Frank Lloyd Wright and Survey Serendipity

Second Empire, Solomon Thatcher House

Second Empire, Solomon Thatcher House

I’ve spent most of my adult life living in Oak Park, Illinois, that well-known Chicago suburb celebrated for being the birthplace of Ernest Hemingway and the home of that other distinguished gentleman, Frank Lloyd Wright, who designed a number of his Prairie School homes and buildings in the community during the first couple of decades of his illustrious career.  I love living in Oak Park for many reasons but I admit that being able to walk among Wright’s significant works here, such as his Home and Studio and Unity Temple, among many of his early gems, is a real treat for an architecture fanatic like myself.  When I give tours of Oak Park to visiting relatives and friends, they notice the glee exuding from my face when I explain to them how Unity Temple is not just your ordinary poured concrete church edifice.

But unbeknownst to many of my friends, my favorite Frank Lloyd Wright house is not even in Oak Park – it’s in adjacent River Forest, which developed alongside Oak Park from the 1880s to the 1940s.  It’s the William Winslow House, constructed in 1893 and Wright’s first independent commission after he left Louis Sullivan’s architecture practice the year before.  And it’s a stunning house at that and path-breaking for the time when Victorian and other traditional architecture was the norm for both Oak Park and River Forest.  The House’s broad eave lines, use of Roman brick and its distinguishing horizontality contrasted greatly from the gables and ornament that characterized nearby Queen Anne and Italianate residences.  Its somewhat modern look would inform Wright’s later Prairie Style work, as well as inspire a generation of other Prairies School architects that practiced throughout Oak Park and River Forest, the Chicago area and the Midwest.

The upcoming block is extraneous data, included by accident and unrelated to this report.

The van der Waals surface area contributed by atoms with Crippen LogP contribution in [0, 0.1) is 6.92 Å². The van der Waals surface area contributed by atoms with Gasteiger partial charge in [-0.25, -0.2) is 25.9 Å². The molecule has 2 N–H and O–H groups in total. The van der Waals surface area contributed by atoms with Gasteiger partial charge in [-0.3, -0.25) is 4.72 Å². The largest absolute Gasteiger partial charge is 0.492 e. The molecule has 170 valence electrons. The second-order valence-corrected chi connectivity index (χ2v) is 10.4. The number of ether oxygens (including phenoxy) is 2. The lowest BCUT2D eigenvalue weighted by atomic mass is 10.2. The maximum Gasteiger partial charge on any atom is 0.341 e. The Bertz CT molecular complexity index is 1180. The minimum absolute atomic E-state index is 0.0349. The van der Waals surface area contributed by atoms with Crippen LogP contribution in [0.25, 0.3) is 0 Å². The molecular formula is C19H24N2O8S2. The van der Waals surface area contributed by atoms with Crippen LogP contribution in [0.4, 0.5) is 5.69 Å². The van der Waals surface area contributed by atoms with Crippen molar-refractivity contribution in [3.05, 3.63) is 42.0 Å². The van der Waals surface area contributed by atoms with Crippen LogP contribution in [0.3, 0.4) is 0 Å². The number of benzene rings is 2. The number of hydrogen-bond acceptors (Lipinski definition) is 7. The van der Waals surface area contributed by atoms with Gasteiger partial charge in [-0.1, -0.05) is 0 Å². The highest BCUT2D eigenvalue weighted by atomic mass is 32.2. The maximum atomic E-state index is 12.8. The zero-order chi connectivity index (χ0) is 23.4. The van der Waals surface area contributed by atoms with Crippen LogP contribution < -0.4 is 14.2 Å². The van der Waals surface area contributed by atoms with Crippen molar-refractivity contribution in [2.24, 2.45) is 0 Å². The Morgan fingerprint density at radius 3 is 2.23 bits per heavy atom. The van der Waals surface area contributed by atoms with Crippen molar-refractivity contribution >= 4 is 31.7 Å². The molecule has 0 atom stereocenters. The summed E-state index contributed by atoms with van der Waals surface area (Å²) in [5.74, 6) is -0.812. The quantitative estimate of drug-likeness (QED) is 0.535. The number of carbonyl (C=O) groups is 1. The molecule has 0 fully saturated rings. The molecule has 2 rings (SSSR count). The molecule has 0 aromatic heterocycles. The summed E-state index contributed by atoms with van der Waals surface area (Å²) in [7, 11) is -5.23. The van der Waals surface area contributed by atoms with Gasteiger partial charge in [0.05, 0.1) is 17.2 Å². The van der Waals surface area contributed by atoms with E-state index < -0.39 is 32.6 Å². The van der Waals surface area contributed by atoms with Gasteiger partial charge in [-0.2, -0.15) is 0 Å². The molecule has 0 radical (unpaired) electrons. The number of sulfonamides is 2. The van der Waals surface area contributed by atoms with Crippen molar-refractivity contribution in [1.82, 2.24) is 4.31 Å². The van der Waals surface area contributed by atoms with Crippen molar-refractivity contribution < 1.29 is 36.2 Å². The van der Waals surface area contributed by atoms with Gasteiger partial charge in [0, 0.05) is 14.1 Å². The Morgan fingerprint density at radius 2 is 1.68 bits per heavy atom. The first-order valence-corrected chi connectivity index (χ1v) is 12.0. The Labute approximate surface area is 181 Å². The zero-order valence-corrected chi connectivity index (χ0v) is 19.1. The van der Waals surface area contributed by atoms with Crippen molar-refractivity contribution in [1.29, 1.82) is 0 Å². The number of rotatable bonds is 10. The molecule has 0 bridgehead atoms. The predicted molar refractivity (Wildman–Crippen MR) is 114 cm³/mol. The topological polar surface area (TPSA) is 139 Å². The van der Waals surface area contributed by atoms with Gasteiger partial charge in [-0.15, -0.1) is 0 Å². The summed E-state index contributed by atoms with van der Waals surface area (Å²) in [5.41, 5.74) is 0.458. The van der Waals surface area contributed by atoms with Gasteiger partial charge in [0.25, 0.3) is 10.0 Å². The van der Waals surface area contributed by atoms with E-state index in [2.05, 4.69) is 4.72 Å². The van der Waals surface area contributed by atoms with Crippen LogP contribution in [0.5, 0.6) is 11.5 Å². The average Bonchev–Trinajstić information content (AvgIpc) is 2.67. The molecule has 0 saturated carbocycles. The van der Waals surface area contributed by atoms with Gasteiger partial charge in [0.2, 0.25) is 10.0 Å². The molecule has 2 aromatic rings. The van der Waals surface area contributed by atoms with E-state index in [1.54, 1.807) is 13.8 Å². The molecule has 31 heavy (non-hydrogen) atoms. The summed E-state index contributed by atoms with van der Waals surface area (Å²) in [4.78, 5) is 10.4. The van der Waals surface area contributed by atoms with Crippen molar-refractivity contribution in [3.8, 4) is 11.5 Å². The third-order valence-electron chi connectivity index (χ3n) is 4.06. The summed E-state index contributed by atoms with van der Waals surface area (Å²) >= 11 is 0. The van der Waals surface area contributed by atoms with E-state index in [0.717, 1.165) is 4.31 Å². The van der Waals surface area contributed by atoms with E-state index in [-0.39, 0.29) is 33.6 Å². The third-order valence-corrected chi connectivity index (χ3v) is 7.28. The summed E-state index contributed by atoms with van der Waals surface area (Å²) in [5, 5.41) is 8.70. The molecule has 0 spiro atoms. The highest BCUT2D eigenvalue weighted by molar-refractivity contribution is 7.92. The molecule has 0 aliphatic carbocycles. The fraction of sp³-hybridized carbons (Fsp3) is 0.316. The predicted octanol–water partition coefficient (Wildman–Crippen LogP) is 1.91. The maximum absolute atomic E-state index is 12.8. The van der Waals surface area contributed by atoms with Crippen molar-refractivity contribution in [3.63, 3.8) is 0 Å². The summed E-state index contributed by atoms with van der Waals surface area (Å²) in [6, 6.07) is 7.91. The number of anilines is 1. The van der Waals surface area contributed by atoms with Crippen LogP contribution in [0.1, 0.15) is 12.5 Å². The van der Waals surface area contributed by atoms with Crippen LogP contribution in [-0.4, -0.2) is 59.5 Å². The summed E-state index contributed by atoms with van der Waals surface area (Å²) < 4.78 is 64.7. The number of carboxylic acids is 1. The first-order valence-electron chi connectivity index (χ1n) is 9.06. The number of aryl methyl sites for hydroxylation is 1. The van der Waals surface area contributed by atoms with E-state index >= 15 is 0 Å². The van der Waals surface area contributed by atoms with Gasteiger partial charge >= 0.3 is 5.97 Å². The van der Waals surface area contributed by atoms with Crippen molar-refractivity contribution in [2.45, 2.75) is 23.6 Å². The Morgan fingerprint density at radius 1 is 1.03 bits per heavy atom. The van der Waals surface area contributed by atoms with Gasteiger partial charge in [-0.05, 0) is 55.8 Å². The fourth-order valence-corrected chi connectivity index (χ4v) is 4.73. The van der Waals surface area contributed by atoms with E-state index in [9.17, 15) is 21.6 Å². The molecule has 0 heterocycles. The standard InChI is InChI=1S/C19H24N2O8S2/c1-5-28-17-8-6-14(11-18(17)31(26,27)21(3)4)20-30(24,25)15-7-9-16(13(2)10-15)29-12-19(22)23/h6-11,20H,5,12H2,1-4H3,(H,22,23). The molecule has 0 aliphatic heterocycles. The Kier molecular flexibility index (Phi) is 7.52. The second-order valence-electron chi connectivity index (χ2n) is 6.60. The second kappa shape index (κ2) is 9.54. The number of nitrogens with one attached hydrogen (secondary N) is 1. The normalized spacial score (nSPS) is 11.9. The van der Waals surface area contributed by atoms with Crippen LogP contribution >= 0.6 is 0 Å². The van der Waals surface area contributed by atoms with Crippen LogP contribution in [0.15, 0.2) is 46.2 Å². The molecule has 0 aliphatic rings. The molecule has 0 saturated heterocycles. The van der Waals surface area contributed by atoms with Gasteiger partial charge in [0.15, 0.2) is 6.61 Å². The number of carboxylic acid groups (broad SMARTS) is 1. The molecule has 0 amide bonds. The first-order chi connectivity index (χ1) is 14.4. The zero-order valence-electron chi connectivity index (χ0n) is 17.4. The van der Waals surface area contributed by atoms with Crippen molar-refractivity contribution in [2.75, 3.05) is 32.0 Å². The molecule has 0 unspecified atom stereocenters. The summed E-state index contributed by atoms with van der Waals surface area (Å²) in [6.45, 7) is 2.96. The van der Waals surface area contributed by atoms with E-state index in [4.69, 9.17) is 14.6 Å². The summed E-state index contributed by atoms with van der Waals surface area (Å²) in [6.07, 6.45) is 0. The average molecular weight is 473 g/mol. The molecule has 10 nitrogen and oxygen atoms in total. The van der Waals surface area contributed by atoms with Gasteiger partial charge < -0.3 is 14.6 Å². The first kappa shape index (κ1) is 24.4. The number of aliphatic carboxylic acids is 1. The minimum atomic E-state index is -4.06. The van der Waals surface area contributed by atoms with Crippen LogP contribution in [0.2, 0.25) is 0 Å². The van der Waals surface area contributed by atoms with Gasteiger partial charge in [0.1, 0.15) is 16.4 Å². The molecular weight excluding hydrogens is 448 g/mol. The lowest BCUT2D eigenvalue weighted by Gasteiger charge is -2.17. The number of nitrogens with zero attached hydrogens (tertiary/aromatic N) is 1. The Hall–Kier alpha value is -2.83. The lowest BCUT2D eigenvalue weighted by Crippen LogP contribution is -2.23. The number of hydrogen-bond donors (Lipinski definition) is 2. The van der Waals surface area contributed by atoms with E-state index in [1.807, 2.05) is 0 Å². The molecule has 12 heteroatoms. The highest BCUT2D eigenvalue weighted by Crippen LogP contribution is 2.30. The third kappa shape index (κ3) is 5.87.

Well, my life-long fascination with Frank Lloyd Wright turned to outright bliss when in early 2012, The Lakota Group was awarded the contract to conduct a village-wide architectural survey for the Village of River Forest, which, surprisingly, despite having the Winslow House and a significant collection of important Victorian, Prairie, and Revival homes, had yet to conduct a complete and comprehensive survey of its historic resources.  To me, receiving the work was a bit of serendipitous luck: having lived next to River Forest and admiring the community’s architecture for so long, I never thought I would have the opportunity in my preservation career to actually survey and document Wright’s work, particularly the Winslow House!  However, beyond my own excitement in receiving the work, the survey project is also quite important to the village, especially in identifying other architecturally significant properties–ones that are not only associated with Wright and his followers, but also with other architects and builders that contributed to making what most Chicago-area people readily know about River Forest: a distinctive suburban enclave of high-style mansions and country houses set within a lush landscape of mature trees and expansive lawns.  It is also the Village’s goal to consider future preservation measures for its significant historic resources, which again, surprisingly, has yet to enact a strong preservation ordinance.